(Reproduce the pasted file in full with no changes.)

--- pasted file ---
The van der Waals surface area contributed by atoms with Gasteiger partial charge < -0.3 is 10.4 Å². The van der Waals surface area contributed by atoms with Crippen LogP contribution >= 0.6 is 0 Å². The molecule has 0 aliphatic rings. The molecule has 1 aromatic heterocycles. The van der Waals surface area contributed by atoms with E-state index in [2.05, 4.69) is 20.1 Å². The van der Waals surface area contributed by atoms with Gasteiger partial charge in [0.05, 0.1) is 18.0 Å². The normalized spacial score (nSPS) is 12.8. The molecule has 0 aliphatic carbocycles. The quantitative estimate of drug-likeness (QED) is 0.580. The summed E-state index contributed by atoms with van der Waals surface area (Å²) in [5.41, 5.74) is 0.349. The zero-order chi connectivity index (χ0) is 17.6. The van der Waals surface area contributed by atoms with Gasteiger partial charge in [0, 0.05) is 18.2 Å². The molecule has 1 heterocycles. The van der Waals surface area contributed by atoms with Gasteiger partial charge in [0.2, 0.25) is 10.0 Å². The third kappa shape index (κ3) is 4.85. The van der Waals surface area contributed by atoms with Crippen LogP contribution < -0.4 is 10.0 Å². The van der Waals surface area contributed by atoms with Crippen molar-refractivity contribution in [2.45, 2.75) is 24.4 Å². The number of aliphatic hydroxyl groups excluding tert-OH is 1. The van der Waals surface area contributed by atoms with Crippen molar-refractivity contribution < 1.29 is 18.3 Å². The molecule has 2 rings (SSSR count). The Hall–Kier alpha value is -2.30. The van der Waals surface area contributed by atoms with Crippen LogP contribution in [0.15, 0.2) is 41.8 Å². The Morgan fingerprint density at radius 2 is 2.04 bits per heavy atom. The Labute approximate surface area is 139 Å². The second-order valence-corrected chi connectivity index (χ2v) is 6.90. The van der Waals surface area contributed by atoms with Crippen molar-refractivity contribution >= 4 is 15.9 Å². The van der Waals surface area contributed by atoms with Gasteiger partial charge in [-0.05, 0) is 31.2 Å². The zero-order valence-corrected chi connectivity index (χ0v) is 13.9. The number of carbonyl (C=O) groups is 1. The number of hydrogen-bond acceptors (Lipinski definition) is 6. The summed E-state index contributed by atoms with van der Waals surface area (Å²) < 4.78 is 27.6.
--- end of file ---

The van der Waals surface area contributed by atoms with Gasteiger partial charge < -0.3 is 10.4 Å². The van der Waals surface area contributed by atoms with Crippen LogP contribution >= 0.6 is 0 Å². The molecule has 0 aliphatic rings. The molecule has 1 aromatic heterocycles. The van der Waals surface area contributed by atoms with E-state index in [2.05, 4.69) is 20.1 Å². The van der Waals surface area contributed by atoms with Gasteiger partial charge in [0.05, 0.1) is 18.0 Å². The normalized spacial score (nSPS) is 12.8. The molecule has 0 aliphatic carbocycles. The quantitative estimate of drug-likeness (QED) is 0.580. The summed E-state index contributed by atoms with van der Waals surface area (Å²) in [5.41, 5.74) is 0.349. The zero-order chi connectivity index (χ0) is 17.6. The van der Waals surface area contributed by atoms with Gasteiger partial charge in [0, 0.05) is 18.2 Å². The molecule has 1 heterocycles. The van der Waals surface area contributed by atoms with Gasteiger partial charge in [0.2, 0.25) is 10.0 Å². The third kappa shape index (κ3) is 4.85. The van der Waals surface area contributed by atoms with Crippen LogP contribution < -0.4 is 10.0 Å². The van der Waals surface area contributed by atoms with Crippen molar-refractivity contribution in [2.45, 2.75) is 24.4 Å². The number of aliphatic hydroxyl groups excluding tert-OH is 1. The van der Waals surface area contributed by atoms with Crippen molar-refractivity contribution < 1.29 is 18.3 Å². The molecule has 2 rings (SSSR count). The Hall–Kier alpha value is -2.30. The van der Waals surface area contributed by atoms with Crippen LogP contribution in [0.15, 0.2) is 41.8 Å². The Morgan fingerprint density at radius 2 is 2.04 bits per heavy atom. The Labute approximate surface area is 139 Å². The second-order valence-corrected chi connectivity index (χ2v) is 6.90. The van der Waals surface area contributed by atoms with Crippen molar-refractivity contribution >= 4 is 15.9 Å². The van der Waals surface area contributed by atoms with Gasteiger partial charge in [-0.05, 0) is 31.2 Å². The zero-order valence-corrected chi connectivity index (χ0v) is 13.9. The number of carbonyl (C=O) groups is 1. The number of hydrogen-bond acceptors (Lipinski definition) is 6. The summed E-state index contributed by atoms with van der Waals surface area (Å²) < 4.78 is 27.6.